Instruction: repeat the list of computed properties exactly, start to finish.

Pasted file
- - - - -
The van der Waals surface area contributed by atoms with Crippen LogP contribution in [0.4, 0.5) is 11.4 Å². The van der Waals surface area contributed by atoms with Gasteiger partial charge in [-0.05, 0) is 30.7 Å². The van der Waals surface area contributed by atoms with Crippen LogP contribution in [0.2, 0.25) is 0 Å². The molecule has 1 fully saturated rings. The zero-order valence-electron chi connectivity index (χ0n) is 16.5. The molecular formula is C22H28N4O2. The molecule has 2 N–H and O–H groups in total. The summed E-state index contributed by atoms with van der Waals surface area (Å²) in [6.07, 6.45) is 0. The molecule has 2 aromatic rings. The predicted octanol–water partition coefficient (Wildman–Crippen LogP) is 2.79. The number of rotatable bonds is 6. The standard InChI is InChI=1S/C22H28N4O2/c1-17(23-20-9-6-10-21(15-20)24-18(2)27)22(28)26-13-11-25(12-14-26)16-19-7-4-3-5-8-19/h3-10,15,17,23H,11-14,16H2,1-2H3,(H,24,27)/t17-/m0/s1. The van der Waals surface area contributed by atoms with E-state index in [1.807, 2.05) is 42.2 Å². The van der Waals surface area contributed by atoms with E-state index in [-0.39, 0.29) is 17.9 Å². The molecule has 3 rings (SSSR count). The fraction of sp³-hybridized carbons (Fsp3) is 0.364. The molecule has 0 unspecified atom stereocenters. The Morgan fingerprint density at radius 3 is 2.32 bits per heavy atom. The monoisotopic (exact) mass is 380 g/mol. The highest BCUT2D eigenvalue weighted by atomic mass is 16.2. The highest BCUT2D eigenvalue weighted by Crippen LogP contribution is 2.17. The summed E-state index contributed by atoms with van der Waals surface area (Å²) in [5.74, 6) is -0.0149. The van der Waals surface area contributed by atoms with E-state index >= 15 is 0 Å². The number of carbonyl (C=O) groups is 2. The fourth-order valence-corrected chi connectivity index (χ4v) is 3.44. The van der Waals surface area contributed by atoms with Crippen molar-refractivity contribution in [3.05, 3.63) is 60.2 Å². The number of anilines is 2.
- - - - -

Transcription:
The van der Waals surface area contributed by atoms with Crippen LogP contribution in [0.4, 0.5) is 11.4 Å². The van der Waals surface area contributed by atoms with Gasteiger partial charge in [-0.05, 0) is 30.7 Å². The van der Waals surface area contributed by atoms with Crippen LogP contribution in [0.2, 0.25) is 0 Å². The molecule has 1 fully saturated rings. The zero-order valence-electron chi connectivity index (χ0n) is 16.5. The molecular formula is C22H28N4O2. The molecule has 2 N–H and O–H groups in total. The summed E-state index contributed by atoms with van der Waals surface area (Å²) in [6.07, 6.45) is 0. The molecule has 2 aromatic rings. The predicted octanol–water partition coefficient (Wildman–Crippen LogP) is 2.79. The number of rotatable bonds is 6. The standard InChI is InChI=1S/C22H28N4O2/c1-17(23-20-9-6-10-21(15-20)24-18(2)27)22(28)26-13-11-25(12-14-26)16-19-7-4-3-5-8-19/h3-10,15,17,23H,11-14,16H2,1-2H3,(H,24,27)/t17-/m0/s1. The van der Waals surface area contributed by atoms with E-state index in [1.807, 2.05) is 42.2 Å². The van der Waals surface area contributed by atoms with E-state index in [-0.39, 0.29) is 17.9 Å². The molecule has 3 rings (SSSR count). The fraction of sp³-hybridized carbons (Fsp3) is 0.364. The molecule has 0 unspecified atom stereocenters. The Morgan fingerprint density at radius 3 is 2.32 bits per heavy atom. The monoisotopic (exact) mass is 380 g/mol. The highest BCUT2D eigenvalue weighted by atomic mass is 16.2. The highest BCUT2D eigenvalue weighted by Crippen LogP contribution is 2.17. The summed E-state index contributed by atoms with van der Waals surface area (Å²) in [5.74, 6) is -0.0149. The van der Waals surface area contributed by atoms with E-state index >= 15 is 0 Å². The number of carbonyl (C=O) groups is 2. The fourth-order valence-corrected chi connectivity index (χ4v) is 3.44. The van der Waals surface area contributed by atoms with Crippen molar-refractivity contribution in [3.05, 3.63) is 60.2 Å². The number of anilines is 2.